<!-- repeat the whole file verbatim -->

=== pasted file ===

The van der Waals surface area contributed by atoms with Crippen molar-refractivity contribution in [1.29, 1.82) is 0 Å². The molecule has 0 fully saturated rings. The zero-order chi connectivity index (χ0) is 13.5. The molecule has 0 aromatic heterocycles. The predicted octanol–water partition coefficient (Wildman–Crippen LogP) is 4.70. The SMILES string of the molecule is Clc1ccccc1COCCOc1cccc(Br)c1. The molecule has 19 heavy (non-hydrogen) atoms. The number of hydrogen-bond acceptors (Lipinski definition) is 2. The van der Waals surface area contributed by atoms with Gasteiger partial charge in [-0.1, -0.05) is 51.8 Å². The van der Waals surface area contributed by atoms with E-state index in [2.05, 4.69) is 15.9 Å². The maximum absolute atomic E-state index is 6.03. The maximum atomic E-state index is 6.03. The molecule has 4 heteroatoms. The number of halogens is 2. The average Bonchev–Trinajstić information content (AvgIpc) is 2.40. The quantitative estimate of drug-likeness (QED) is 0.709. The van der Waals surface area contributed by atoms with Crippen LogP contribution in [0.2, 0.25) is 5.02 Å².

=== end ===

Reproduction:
The van der Waals surface area contributed by atoms with Crippen molar-refractivity contribution in [1.29, 1.82) is 0 Å². The molecule has 0 fully saturated rings. The zero-order chi connectivity index (χ0) is 13.5. The molecule has 0 aromatic heterocycles. The predicted octanol–water partition coefficient (Wildman–Crippen LogP) is 4.70. The SMILES string of the molecule is Clc1ccccc1COCCOc1cccc(Br)c1. The molecule has 19 heavy (non-hydrogen) atoms. The number of hydrogen-bond acceptors (Lipinski definition) is 2. The van der Waals surface area contributed by atoms with Gasteiger partial charge in [-0.1, -0.05) is 51.8 Å². The van der Waals surface area contributed by atoms with E-state index in [2.05, 4.69) is 15.9 Å². The maximum absolute atomic E-state index is 6.03. The maximum atomic E-state index is 6.03. The molecule has 4 heteroatoms. The number of halogens is 2. The average Bonchev–Trinajstić information content (AvgIpc) is 2.40. The quantitative estimate of drug-likeness (QED) is 0.709. The van der Waals surface area contributed by atoms with Crippen LogP contribution in [0.2, 0.25) is 5.02 Å².